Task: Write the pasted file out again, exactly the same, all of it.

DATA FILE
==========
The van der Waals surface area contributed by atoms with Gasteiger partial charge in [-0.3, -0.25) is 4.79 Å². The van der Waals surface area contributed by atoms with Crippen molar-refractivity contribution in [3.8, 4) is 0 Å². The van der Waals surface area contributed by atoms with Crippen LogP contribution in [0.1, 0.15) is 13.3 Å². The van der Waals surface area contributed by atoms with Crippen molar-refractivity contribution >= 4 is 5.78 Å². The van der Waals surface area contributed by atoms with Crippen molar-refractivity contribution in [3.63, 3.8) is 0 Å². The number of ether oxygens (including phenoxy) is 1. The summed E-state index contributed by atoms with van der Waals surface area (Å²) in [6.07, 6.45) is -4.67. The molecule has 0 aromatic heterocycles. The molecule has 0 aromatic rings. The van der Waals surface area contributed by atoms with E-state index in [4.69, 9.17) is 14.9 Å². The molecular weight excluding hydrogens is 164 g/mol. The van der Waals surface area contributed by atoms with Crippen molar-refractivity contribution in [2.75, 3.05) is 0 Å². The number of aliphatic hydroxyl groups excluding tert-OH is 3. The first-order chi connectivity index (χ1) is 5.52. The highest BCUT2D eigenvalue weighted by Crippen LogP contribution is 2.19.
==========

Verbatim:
The van der Waals surface area contributed by atoms with Gasteiger partial charge in [-0.3, -0.25) is 4.79 Å². The van der Waals surface area contributed by atoms with Crippen molar-refractivity contribution in [3.8, 4) is 0 Å². The van der Waals surface area contributed by atoms with Crippen LogP contribution in [0.1, 0.15) is 13.3 Å². The van der Waals surface area contributed by atoms with Crippen molar-refractivity contribution >= 4 is 5.78 Å². The van der Waals surface area contributed by atoms with Crippen molar-refractivity contribution in [3.63, 3.8) is 0 Å². The number of ether oxygens (including phenoxy) is 1. The summed E-state index contributed by atoms with van der Waals surface area (Å²) in [6.07, 6.45) is -4.67. The molecule has 0 aromatic heterocycles. The molecule has 0 aromatic rings. The van der Waals surface area contributed by atoms with E-state index in [4.69, 9.17) is 14.9 Å². The molecular weight excluding hydrogens is 164 g/mol. The van der Waals surface area contributed by atoms with Crippen molar-refractivity contribution in [2.75, 3.05) is 0 Å². The number of aliphatic hydroxyl groups excluding tert-OH is 3. The first-order chi connectivity index (χ1) is 5.52. The highest BCUT2D eigenvalue weighted by Crippen LogP contribution is 2.19.